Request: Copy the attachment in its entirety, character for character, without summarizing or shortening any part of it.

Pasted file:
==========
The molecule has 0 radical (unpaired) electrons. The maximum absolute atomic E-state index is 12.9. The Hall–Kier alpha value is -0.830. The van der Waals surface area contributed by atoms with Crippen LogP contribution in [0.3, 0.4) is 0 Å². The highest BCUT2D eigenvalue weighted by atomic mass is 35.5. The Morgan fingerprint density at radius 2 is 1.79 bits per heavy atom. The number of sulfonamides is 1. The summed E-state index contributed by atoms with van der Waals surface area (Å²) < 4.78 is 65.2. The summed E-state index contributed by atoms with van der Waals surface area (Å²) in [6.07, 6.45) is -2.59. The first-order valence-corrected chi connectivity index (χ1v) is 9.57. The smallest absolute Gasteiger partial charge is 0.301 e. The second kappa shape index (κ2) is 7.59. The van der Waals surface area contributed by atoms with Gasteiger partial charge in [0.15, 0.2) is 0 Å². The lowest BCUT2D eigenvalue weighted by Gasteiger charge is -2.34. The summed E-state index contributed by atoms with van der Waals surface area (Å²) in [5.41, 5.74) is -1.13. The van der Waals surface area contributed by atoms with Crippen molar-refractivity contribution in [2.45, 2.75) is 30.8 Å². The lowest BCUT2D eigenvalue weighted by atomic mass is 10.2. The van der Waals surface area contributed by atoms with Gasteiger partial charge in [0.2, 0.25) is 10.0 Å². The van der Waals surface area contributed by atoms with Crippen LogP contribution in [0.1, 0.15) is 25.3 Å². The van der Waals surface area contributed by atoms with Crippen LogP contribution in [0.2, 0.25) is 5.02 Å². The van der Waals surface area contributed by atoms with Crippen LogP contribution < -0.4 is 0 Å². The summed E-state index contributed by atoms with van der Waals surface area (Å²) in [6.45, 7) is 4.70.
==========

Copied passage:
The molecule has 0 radical (unpaired) electrons. The maximum absolute atomic E-state index is 12.9. The Hall–Kier alpha value is -0.830. The van der Waals surface area contributed by atoms with Crippen LogP contribution in [0.3, 0.4) is 0 Å². The highest BCUT2D eigenvalue weighted by atomic mass is 35.5. The Morgan fingerprint density at radius 2 is 1.79 bits per heavy atom. The number of sulfonamides is 1. The summed E-state index contributed by atoms with van der Waals surface area (Å²) < 4.78 is 65.2. The summed E-state index contributed by atoms with van der Waals surface area (Å²) in [6.07, 6.45) is -2.59. The first-order valence-corrected chi connectivity index (χ1v) is 9.57. The smallest absolute Gasteiger partial charge is 0.301 e. The second kappa shape index (κ2) is 7.59. The van der Waals surface area contributed by atoms with Gasteiger partial charge in [0.15, 0.2) is 0 Å². The lowest BCUT2D eigenvalue weighted by Gasteiger charge is -2.34. The summed E-state index contributed by atoms with van der Waals surface area (Å²) in [5.41, 5.74) is -1.13. The van der Waals surface area contributed by atoms with Crippen molar-refractivity contribution in [2.45, 2.75) is 30.8 Å². The lowest BCUT2D eigenvalue weighted by atomic mass is 10.2. The van der Waals surface area contributed by atoms with Gasteiger partial charge in [0.2, 0.25) is 10.0 Å². The van der Waals surface area contributed by atoms with Crippen LogP contribution in [0.1, 0.15) is 25.3 Å². The van der Waals surface area contributed by atoms with Crippen LogP contribution in [0.2, 0.25) is 5.02 Å². The van der Waals surface area contributed by atoms with Crippen LogP contribution < -0.4 is 0 Å². The summed E-state index contributed by atoms with van der Waals surface area (Å²) in [6.45, 7) is 4.70.